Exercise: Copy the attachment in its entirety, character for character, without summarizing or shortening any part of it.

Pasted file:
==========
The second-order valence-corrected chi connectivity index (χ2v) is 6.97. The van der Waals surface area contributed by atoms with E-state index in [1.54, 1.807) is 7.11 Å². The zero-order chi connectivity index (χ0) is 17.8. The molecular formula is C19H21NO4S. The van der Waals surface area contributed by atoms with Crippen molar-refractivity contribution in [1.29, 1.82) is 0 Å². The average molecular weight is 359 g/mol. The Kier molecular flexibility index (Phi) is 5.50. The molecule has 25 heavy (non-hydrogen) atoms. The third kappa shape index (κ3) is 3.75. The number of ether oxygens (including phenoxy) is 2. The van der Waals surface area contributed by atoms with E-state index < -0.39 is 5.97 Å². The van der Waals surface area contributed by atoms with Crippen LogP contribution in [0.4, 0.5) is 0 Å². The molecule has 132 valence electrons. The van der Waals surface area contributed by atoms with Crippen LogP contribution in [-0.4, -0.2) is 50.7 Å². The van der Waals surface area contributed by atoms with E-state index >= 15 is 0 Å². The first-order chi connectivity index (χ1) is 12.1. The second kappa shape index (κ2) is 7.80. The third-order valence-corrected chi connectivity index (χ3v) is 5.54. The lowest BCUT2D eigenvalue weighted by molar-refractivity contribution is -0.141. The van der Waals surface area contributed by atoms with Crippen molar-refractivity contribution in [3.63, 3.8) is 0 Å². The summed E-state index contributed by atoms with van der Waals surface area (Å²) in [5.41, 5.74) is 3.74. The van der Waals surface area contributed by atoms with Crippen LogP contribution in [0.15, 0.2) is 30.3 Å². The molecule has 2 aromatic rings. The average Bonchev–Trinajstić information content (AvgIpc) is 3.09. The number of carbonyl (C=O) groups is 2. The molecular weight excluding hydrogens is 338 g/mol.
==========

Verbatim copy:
The second-order valence-corrected chi connectivity index (χ2v) is 6.97. The van der Waals surface area contributed by atoms with E-state index in [1.54, 1.807) is 7.11 Å². The zero-order chi connectivity index (χ0) is 17.8. The molecular formula is C19H21NO4S. The van der Waals surface area contributed by atoms with Crippen molar-refractivity contribution in [1.29, 1.82) is 0 Å². The average molecular weight is 359 g/mol. The Kier molecular flexibility index (Phi) is 5.50. The molecule has 25 heavy (non-hydrogen) atoms. The third kappa shape index (κ3) is 3.75. The number of ether oxygens (including phenoxy) is 2. The van der Waals surface area contributed by atoms with E-state index < -0.39 is 5.97 Å². The van der Waals surface area contributed by atoms with Crippen LogP contribution in [0.4, 0.5) is 0 Å². The molecule has 132 valence electrons. The van der Waals surface area contributed by atoms with Crippen LogP contribution in [-0.4, -0.2) is 50.7 Å². The van der Waals surface area contributed by atoms with E-state index >= 15 is 0 Å². The first-order chi connectivity index (χ1) is 12.1. The second kappa shape index (κ2) is 7.80. The third-order valence-corrected chi connectivity index (χ3v) is 5.54. The lowest BCUT2D eigenvalue weighted by molar-refractivity contribution is -0.141. The van der Waals surface area contributed by atoms with Crippen molar-refractivity contribution in [3.63, 3.8) is 0 Å². The summed E-state index contributed by atoms with van der Waals surface area (Å²) in [5.41, 5.74) is 3.74. The van der Waals surface area contributed by atoms with Crippen LogP contribution in [0.15, 0.2) is 30.3 Å². The molecule has 2 aromatic rings. The average Bonchev–Trinajstić information content (AvgIpc) is 3.09. The number of carbonyl (C=O) groups is 2. The molecular weight excluding hydrogens is 338 g/mol.